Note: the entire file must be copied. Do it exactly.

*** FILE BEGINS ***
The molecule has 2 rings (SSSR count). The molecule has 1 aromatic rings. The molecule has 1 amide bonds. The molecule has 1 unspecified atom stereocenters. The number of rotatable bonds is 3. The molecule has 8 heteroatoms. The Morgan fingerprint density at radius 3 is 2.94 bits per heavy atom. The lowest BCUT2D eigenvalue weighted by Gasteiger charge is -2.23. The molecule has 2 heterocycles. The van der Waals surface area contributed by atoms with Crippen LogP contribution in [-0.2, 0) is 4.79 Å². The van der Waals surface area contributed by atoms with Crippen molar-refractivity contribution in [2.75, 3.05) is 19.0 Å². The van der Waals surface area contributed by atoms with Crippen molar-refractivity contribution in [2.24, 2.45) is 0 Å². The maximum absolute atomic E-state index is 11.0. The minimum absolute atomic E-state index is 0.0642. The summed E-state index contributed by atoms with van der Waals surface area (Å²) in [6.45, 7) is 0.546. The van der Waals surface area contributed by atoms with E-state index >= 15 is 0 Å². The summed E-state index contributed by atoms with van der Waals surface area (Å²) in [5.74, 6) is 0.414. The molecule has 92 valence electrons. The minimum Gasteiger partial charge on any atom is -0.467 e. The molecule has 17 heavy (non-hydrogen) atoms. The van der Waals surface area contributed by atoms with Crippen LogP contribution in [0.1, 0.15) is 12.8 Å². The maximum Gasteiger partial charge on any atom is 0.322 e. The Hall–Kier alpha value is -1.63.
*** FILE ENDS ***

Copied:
The molecule has 2 rings (SSSR count). The molecule has 1 aromatic rings. The molecule has 1 amide bonds. The molecule has 1 unspecified atom stereocenters. The number of rotatable bonds is 3. The molecule has 8 heteroatoms. The Morgan fingerprint density at radius 3 is 2.94 bits per heavy atom. The lowest BCUT2D eigenvalue weighted by Gasteiger charge is -2.23. The molecule has 2 heterocycles. The van der Waals surface area contributed by atoms with Crippen LogP contribution in [-0.2, 0) is 4.79 Å². The van der Waals surface area contributed by atoms with Crippen molar-refractivity contribution in [2.75, 3.05) is 19.0 Å². The van der Waals surface area contributed by atoms with Crippen molar-refractivity contribution in [2.24, 2.45) is 0 Å². The maximum absolute atomic E-state index is 11.0. The minimum absolute atomic E-state index is 0.0642. The summed E-state index contributed by atoms with van der Waals surface area (Å²) in [6.45, 7) is 0.546. The van der Waals surface area contributed by atoms with E-state index >= 15 is 0 Å². The summed E-state index contributed by atoms with van der Waals surface area (Å²) in [5.74, 6) is 0.414. The molecule has 92 valence electrons. The minimum Gasteiger partial charge on any atom is -0.467 e. The molecule has 17 heavy (non-hydrogen) atoms. The van der Waals surface area contributed by atoms with Crippen LogP contribution in [0.1, 0.15) is 12.8 Å². The maximum Gasteiger partial charge on any atom is 0.322 e. The Hall–Kier alpha value is -1.63.